Let your Child Show You
If parents think outside the box, they might come up with some pretty awesome ideas to help their child sleep. Many times, we think we know what is best and if we would just follow the child’s lead, we might find the best sleep solution for the child. If your child wants to lay with his head at the foot of the bed, who cares? If your daughter wants to sleep without clothes, does it really matter?
If sleeping with a favorite train keeps your child calm, what difference does it make? You and I might not think that would be comfortable, but I’m sure our kids think some things we do are odd, too! Let your child show you what they need and you might resolve sleep issues.
Most children with autism have some degree of anxiety. If anxiety is keeping your child awake at night, there are several things you can try to relieve that before it’s time to go to bed. Stretching exercises, warm baths, or doing a quiet activity could help your child’s body be calm. Remember that every child with autism is different, though. You know what helps calm your child. Use that gut instinct to help relieve their anxiety.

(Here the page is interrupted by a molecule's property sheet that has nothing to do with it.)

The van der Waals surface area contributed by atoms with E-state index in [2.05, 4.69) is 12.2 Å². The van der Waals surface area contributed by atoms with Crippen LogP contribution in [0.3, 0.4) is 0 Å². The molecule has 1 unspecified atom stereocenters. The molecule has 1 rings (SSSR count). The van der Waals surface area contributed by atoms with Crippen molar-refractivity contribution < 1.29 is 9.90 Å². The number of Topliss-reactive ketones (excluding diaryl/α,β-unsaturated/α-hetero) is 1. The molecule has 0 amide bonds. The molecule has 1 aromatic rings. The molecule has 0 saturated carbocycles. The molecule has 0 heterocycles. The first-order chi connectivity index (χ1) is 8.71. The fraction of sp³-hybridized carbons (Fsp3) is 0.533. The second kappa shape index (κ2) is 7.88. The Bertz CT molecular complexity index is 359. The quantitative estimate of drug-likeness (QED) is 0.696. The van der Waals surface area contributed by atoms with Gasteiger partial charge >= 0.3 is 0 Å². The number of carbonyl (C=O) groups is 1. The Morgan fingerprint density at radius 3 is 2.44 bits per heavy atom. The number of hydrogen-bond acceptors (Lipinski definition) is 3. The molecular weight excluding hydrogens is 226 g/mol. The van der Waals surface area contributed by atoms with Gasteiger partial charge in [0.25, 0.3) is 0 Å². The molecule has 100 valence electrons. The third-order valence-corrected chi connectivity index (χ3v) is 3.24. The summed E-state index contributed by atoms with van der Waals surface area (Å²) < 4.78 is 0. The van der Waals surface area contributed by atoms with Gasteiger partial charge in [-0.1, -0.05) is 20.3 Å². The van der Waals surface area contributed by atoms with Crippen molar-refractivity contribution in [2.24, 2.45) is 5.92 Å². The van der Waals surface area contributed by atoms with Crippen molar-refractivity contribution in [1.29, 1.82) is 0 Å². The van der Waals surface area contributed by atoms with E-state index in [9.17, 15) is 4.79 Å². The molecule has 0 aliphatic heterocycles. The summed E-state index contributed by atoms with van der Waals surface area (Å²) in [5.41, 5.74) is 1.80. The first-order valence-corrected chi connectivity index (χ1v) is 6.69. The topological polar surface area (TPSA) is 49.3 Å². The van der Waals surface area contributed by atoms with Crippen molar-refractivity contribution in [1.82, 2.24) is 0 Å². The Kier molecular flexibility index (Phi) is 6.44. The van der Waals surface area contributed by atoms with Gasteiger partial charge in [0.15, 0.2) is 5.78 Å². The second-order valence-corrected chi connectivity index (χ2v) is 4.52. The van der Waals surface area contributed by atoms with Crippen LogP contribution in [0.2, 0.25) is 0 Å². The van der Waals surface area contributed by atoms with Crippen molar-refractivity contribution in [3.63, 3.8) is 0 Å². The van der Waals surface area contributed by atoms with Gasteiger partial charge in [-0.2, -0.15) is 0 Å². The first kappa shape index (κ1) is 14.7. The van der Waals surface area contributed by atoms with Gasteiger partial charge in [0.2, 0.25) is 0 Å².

Many people frown about giving their child medication. If you have tried everything else and your child is still not sleeping, it’s time to talk to your doctor. This is especially true if your child is a danger to himself or you when he is up during the night. Some children will try to play with dangerous items or leave the home and you will be shocked at how easily these children can escape the most tightly locked up home.
Explain your child’s inability to sleep to your doctor. It may be that anxiety is causing the sleep issues and an anti-anxiety medication will take care of the problem. Maybe your child’s body simply cannot stop moving so your child can sleep. Your doctor may prescribe a light sleeping medication.